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Atherosclerosis. 2014 Aug;235(2):632-41. doi: 10.1016/j.atherosclerosis.2014.05.928. Epub 2014 Jun 13.

Atherosclerotic risk factors and atherosclerotic postoperative events are associated with low inflammation in abdominal aortic aneurysms.

Author information

  • 1Vascular Surgery, University Medical Center Utrecht, Utrecht, The Netherlands; Experimental Cardiology, University Medical Center Utrecht, Utrecht, The Netherlands.
  • 2Pathology, University Medical Center Utrecht, Room H04.312, Heidelberglaan 100, 3584 CX, Utrecht, The Netherlands. Electronic address: a.vink@umcutrecht.nl.
  • 3Experimental Cardiology, University Medical Center Utrecht, Utrecht, The Netherlands.
  • 4Vascular Surgery, St Antonius Hospital, Nieuwegein, The Netherlands.
  • 5Vascular and Endovascular Surgery, Beth Israel Deaconess Medical Center, Harvard Medical School, Boston, MA, USA.
  • 6Experimental Cardiology, University Medical Center Utrecht, Utrecht, The Netherlands; Julius Center for Health Sciences and Primary Care, University Medical Center Utrecht, Utrecht, The Netherlands.
  • 7Vascular Surgery, University Medical Center Utrecht, Utrecht, The Netherlands.



Evidence is emerging that abdominal aortic aneurysm (AAA) formation cannot completely be explained by systemic atherosclerosis and is in part due to other pathophysiological mechanisms such as local immune reactions. The aim of the present study was to study variance in AAA wall inflammation, and relate that to clinical patient characteristics.


Ventral walls from 201 patients with intact AAAs undergoing open repair were prospectively collected and processed for histology and protein measurements. Patients were monitored for 3 years postoperatively.


The amount of lymphocytic infiltrate was used to distinguish 96 lymphocyte-poor AAAs from 105 lymphocyte-rich AAAs. The walls of lymphocyte-rich AAAs had higher concentrations of various inflammatory markers, including interleukin (IL) 6, IL8, matrix metalloproteinase (MMP) 8; however, MMP9 levels were comparable. Patients with lymphocyte-poor AAAs had more atherosclerotic risk factors: type 2 diabetes (22% vs. 9%, P = .008), hypertension (81% vs 66%, P = .019), and serum cholesterol levels (mean[SD] 5.2[2.5] vs. 4.2[1.0] mmol/L, P = .023). Intimal lesions in the AAAs revealed more frequently an extracellular lipid pool in lymphocyte-poor AAAs (66% vs. 52%, P = .026). Lymphocyte poor AAAs were associated with a worse survival during 3 years of follow-up, although this association did not reach statistical significance when correcting for other cardiovascular predictors (24% vs. 14%; HR 1.9-2.3).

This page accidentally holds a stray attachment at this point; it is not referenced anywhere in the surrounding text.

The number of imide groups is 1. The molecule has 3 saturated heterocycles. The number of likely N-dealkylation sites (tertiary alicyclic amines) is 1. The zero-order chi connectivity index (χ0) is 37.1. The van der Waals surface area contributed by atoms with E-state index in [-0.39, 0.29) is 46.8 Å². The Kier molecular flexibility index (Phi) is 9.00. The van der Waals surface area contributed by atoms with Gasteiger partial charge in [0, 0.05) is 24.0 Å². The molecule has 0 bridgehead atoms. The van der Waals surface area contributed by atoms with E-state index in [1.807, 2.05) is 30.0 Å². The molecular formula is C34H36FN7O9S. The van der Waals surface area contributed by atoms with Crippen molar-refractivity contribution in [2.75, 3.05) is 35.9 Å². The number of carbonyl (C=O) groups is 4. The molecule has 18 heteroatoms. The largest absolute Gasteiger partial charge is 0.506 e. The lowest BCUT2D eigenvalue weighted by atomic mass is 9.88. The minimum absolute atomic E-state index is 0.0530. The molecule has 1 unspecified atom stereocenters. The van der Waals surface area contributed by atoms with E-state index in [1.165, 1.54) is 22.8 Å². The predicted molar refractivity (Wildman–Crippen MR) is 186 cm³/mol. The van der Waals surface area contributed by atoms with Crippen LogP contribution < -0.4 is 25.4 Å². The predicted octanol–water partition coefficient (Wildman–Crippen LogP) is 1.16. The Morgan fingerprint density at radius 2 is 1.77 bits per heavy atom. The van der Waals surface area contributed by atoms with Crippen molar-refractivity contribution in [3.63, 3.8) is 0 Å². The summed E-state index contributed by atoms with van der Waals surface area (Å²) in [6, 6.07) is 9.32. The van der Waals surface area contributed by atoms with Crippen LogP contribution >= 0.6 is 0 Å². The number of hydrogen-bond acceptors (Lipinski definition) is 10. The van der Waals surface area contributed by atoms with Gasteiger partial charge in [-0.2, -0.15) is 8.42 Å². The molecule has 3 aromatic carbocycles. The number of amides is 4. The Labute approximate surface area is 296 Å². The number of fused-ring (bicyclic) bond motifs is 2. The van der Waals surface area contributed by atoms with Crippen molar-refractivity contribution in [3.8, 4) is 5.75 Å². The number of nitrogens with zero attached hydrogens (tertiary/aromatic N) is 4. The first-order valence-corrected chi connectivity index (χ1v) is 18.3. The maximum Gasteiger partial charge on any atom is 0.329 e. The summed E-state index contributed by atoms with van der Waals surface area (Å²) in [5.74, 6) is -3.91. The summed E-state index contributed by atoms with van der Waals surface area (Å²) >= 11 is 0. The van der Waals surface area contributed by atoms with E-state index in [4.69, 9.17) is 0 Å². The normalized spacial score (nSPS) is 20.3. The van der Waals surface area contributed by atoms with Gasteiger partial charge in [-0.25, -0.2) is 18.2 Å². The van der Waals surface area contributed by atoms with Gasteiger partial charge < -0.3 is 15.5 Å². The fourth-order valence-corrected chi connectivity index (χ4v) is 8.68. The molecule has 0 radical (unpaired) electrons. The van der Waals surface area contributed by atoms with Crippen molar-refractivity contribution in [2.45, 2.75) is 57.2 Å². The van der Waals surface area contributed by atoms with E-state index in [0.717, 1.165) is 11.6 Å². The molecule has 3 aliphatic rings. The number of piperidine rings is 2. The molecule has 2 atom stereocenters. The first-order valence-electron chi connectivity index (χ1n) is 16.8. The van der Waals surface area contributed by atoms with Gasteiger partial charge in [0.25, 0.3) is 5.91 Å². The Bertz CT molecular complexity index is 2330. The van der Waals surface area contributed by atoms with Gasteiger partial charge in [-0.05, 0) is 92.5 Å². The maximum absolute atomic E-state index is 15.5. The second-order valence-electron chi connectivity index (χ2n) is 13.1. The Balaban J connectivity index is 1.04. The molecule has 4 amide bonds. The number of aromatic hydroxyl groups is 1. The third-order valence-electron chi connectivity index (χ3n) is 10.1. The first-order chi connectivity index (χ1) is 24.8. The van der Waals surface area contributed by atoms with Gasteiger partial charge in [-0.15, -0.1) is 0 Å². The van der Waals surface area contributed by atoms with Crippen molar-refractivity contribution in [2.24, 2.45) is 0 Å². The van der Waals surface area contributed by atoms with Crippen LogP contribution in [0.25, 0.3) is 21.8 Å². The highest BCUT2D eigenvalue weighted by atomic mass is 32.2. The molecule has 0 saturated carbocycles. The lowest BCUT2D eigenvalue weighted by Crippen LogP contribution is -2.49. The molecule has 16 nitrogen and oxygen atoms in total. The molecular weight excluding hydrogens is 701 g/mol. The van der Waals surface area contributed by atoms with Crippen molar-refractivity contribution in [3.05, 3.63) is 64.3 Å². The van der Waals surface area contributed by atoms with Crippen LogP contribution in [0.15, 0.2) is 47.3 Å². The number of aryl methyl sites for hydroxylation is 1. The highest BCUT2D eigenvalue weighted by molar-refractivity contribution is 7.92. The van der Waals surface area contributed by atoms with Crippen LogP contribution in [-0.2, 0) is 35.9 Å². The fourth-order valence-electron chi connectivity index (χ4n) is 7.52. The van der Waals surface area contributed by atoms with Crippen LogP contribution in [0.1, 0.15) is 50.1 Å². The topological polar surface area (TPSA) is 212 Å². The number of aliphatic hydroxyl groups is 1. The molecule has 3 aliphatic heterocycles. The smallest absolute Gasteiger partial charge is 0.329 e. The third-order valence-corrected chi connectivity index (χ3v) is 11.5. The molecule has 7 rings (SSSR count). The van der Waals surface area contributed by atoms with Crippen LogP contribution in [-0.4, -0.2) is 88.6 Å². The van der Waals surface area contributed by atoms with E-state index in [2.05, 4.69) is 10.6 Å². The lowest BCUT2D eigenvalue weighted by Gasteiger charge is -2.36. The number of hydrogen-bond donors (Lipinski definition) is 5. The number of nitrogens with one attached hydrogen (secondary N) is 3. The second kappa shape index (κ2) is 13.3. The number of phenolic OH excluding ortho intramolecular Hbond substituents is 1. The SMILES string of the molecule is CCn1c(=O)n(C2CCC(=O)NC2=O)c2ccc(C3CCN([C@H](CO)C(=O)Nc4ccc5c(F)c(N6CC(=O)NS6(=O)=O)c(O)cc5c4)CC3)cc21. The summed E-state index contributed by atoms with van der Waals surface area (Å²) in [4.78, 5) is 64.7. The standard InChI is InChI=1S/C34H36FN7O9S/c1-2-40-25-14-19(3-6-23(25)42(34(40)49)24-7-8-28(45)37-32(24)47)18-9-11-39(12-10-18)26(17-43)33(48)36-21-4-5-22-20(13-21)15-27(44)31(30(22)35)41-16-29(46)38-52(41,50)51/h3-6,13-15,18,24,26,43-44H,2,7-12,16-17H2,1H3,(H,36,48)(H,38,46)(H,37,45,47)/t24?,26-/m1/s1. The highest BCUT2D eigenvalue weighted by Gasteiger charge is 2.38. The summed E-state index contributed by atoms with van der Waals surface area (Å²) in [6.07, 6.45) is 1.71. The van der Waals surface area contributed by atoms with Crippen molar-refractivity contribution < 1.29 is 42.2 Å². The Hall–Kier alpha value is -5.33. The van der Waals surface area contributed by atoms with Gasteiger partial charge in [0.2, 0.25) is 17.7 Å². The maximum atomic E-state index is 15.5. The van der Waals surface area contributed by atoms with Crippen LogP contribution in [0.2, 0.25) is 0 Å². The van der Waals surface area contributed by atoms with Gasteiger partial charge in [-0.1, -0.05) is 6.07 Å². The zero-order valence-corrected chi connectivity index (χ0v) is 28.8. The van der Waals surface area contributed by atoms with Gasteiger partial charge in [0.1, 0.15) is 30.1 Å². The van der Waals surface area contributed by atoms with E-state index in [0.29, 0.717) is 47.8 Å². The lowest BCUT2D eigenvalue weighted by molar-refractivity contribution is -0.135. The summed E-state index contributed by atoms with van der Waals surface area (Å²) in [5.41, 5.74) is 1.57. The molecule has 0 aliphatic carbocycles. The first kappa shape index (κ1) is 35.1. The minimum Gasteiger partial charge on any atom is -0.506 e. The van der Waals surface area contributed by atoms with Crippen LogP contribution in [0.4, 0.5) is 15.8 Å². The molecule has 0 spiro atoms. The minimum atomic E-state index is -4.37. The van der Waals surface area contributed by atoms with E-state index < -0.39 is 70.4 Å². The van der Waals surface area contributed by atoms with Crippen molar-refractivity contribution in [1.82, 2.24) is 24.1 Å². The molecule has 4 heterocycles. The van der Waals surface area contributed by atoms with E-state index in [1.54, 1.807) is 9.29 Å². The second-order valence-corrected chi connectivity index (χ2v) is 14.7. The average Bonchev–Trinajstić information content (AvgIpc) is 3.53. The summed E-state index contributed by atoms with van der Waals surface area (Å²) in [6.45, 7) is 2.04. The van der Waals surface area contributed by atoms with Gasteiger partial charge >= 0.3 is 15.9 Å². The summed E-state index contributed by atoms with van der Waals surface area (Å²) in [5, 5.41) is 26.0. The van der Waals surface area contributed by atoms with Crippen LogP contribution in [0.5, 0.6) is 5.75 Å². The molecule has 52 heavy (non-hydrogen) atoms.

Low amount of inflammation in AAAs is associated with more atherosclerotic risk factors, more advanced local atherosclerotic lesions and more postoperative atherosclerotic adverse events. This observation supports the view that AAA development is a multi-factorial process in which part of the patient population has a closer relation with systemic atherosclerotic disease, while in other patients local inflammatory reactions might play a larger role.

Copyright © 2014 Elsevier Ireland Ltd. All rights reserved.


Abdominal aortic aneurysms; Atherosclerosis; Inflammation; Lymphocytes; Vascular disease

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